The tactics of deploying EU bailout funds to purchase sovereign bonds at the primary market may help contain surging Italian and Spanish bond yields problem, which as a reminder, continued to rise Thursday.
According to Peter Spiegel, journalist at the FT, “the simplest plan, officials said, would be using the eurozone's €440bn bailout fund to directly buy Spanish or Italian bonds on the open market. Officials said the focus of deliberations had shifted to purchasing bonds on the primary market—essentially buying bonds directly from governments as they acution them."
While this would be more effective in terms of reducing borrowing costs and buying time, Megan Greene, Director of European Economics at Roubini Global Economic and specialising in the eurozone crisisit, suspects “this is unlikely to buy enough time to draw a line under the eurozone crisis for three reasons.”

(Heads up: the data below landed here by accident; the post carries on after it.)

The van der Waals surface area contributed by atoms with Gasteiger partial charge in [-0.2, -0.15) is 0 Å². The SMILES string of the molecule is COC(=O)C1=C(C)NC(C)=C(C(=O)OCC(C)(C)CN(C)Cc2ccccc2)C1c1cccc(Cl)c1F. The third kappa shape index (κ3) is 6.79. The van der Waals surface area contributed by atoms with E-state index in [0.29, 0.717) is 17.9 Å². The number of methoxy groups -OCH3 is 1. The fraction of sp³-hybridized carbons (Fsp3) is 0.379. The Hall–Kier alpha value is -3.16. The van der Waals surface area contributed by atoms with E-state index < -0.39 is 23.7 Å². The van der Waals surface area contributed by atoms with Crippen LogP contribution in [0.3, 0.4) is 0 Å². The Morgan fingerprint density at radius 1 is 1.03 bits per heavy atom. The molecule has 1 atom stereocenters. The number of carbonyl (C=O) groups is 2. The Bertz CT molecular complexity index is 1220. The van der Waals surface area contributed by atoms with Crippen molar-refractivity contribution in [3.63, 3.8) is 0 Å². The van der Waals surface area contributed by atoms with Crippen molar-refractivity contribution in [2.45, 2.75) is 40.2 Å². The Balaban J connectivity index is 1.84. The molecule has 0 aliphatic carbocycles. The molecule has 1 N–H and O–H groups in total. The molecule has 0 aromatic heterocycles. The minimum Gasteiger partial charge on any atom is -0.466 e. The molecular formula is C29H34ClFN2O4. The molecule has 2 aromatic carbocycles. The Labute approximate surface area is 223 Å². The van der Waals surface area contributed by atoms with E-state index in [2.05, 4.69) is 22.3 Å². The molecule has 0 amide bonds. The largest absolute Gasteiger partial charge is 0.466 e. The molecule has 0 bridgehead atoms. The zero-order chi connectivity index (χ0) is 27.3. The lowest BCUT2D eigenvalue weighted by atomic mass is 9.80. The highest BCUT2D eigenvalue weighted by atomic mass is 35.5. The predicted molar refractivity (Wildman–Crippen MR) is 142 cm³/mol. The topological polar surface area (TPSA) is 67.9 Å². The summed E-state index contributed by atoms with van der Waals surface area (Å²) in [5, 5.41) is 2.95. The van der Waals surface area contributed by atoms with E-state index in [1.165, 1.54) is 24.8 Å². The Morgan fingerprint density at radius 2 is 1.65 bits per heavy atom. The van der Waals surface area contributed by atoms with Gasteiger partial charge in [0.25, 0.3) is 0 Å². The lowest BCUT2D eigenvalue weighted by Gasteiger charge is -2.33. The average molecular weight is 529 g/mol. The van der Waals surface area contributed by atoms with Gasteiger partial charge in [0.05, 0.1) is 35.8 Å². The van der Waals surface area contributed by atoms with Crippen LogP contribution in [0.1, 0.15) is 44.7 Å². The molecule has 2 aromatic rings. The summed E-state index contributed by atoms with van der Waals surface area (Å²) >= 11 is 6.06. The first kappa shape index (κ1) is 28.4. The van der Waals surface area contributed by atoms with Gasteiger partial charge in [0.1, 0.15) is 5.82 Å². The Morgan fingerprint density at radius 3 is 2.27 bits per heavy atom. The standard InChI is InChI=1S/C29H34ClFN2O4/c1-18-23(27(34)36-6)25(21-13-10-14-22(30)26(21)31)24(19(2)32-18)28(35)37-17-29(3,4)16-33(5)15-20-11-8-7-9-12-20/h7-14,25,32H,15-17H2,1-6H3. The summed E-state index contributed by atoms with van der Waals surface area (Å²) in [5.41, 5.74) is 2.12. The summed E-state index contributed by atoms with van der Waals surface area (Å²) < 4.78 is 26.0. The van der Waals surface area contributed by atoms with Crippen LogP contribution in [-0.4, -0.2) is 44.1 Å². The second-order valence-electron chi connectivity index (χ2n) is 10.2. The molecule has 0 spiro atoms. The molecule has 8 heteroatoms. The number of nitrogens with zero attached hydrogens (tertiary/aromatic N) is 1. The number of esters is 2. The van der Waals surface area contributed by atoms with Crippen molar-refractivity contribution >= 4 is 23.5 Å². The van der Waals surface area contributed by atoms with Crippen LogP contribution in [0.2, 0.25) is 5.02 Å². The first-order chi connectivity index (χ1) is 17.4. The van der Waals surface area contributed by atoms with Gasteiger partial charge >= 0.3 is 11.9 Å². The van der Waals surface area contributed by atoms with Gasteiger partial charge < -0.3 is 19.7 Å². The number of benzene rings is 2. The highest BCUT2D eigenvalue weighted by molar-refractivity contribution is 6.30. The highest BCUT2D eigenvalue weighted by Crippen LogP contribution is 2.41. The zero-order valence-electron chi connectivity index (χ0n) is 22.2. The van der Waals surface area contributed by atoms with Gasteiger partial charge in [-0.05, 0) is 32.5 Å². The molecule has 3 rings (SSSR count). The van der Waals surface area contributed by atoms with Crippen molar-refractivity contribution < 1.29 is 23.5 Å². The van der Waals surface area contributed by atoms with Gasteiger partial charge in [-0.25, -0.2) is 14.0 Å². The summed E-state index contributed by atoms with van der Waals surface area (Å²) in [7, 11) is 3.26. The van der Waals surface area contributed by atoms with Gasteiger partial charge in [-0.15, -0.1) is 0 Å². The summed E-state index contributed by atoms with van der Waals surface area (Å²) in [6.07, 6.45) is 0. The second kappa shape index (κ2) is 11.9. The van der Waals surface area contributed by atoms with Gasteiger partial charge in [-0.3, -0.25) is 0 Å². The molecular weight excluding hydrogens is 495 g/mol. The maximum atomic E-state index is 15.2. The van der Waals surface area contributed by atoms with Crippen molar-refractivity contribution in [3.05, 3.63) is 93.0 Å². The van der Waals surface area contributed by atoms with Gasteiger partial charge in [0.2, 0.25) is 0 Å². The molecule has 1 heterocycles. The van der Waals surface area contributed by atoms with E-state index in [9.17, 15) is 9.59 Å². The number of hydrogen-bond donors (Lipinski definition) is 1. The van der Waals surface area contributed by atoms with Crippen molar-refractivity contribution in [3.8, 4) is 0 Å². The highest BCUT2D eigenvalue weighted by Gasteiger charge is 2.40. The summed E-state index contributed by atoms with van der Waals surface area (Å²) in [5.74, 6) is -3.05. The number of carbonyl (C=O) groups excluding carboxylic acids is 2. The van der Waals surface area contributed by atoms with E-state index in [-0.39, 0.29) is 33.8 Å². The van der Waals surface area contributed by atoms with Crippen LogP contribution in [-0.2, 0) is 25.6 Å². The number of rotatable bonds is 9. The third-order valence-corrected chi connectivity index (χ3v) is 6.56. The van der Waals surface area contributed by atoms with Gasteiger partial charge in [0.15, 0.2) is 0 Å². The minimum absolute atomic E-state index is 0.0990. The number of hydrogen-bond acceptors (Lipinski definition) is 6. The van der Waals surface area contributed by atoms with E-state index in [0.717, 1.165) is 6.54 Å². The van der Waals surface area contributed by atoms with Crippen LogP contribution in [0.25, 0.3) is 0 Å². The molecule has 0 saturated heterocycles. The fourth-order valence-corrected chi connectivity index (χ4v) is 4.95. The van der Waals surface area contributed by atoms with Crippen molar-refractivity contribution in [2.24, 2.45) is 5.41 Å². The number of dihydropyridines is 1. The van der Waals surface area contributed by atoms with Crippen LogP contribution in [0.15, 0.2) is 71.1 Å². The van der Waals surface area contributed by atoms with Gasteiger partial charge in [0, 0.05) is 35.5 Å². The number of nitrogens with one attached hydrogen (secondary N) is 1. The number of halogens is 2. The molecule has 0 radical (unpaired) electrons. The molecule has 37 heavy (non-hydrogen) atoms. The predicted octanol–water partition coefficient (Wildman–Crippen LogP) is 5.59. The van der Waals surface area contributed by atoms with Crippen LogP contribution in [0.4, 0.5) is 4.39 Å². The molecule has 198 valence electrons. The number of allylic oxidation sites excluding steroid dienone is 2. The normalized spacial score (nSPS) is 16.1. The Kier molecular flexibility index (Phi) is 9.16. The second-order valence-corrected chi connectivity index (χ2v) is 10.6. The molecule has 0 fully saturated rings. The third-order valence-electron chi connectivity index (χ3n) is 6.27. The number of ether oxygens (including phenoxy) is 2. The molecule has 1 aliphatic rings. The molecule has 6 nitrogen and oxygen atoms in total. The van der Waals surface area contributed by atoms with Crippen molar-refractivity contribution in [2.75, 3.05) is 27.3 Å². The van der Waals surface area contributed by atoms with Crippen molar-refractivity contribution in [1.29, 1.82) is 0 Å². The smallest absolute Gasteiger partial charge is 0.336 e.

The three main reasons, according to Megan, are: “Limited the arsenal available in the EFSF/ESM for bond purchases is only EUR400bn once you earmark EUR100bn for the Spanish bank bailout. Secondly, there is a problem with subordination. Third, there will be conditionality imposed in exchange for EFSF/ESM primary market bond purchases.”
Spanish 10-year yield hits 7% once again
Spanish risk premium exceeded 550 points in the European morning, just ahead of the crucial EU summit. The yield on the country's 10-year bonds rose to 7%, which is considered a psychologically significant level above which debt becomes unsustainable.
The increase in Spanish borrowing costs reflects investors' lack of confidence that EU officials will be able to adequately address the debt crisis woes at the two-day meeting. Direct recapitalization of the distressed Spanish banking sector is one of the points on the summit agenda and until EU's decision on this issue is made known, bond markets will continue pressurizing the country.
Yields rise at Italian debt auction
Italy held a bond auction on Thursday during which it sold 5.423 billion worth of 5- and 10-year government bonds, meeting the target.
The yield on the benchmark 10-year bond reached 6.19%, in comparison with 6.03% seen at the last auction. The demand was weaker than previously. 5-year yields witnessed an increase to 5.84% (vs 5.66%) but the bid to cover ratio was 1.54, in comparison with the previous 1.35.